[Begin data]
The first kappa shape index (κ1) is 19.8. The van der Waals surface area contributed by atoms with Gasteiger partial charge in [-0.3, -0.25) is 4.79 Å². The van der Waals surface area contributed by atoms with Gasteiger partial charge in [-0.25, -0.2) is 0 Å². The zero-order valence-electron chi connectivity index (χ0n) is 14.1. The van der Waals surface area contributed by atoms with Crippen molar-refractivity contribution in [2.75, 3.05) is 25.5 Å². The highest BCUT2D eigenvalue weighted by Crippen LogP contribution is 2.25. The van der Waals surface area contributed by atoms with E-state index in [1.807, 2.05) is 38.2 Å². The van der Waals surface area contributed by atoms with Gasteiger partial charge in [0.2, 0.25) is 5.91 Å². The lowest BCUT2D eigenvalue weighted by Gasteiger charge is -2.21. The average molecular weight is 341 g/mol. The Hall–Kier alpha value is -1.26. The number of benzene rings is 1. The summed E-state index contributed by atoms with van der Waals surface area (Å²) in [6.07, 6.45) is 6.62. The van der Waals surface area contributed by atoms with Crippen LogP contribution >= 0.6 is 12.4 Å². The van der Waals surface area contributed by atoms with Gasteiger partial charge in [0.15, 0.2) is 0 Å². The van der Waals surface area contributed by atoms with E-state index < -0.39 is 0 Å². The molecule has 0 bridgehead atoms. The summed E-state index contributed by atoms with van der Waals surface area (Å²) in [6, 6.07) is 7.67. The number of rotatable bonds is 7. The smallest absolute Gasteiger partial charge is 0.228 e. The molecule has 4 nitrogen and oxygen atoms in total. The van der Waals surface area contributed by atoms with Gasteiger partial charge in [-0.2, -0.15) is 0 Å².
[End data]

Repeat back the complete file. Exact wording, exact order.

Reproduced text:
The first kappa shape index (κ1) is 19.8. The van der Waals surface area contributed by atoms with Gasteiger partial charge in [-0.3, -0.25) is 4.79 Å². The van der Waals surface area contributed by atoms with Gasteiger partial charge in [-0.25, -0.2) is 0 Å². The zero-order valence-electron chi connectivity index (χ0n) is 14.1. The van der Waals surface area contributed by atoms with Crippen molar-refractivity contribution in [2.75, 3.05) is 25.5 Å². The highest BCUT2D eigenvalue weighted by Crippen LogP contribution is 2.25. The van der Waals surface area contributed by atoms with E-state index in [1.807, 2.05) is 38.2 Å². The van der Waals surface area contributed by atoms with Gasteiger partial charge in [0.2, 0.25) is 5.91 Å². The lowest BCUT2D eigenvalue weighted by Gasteiger charge is -2.21. The average molecular weight is 341 g/mol. The Hall–Kier alpha value is -1.26. The number of benzene rings is 1. The summed E-state index contributed by atoms with van der Waals surface area (Å²) in [6.07, 6.45) is 6.62. The van der Waals surface area contributed by atoms with Crippen LogP contribution >= 0.6 is 12.4 Å². The van der Waals surface area contributed by atoms with Gasteiger partial charge in [0.15, 0.2) is 0 Å². The van der Waals surface area contributed by atoms with E-state index < -0.39 is 0 Å². The molecule has 0 bridgehead atoms. The summed E-state index contributed by atoms with van der Waals surface area (Å²) in [6, 6.07) is 7.67. The number of rotatable bonds is 7. The smallest absolute Gasteiger partial charge is 0.228 e. The molecule has 4 nitrogen and oxygen atoms in total. The van der Waals surface area contributed by atoms with Gasteiger partial charge in [-0.2, -0.15) is 0 Å².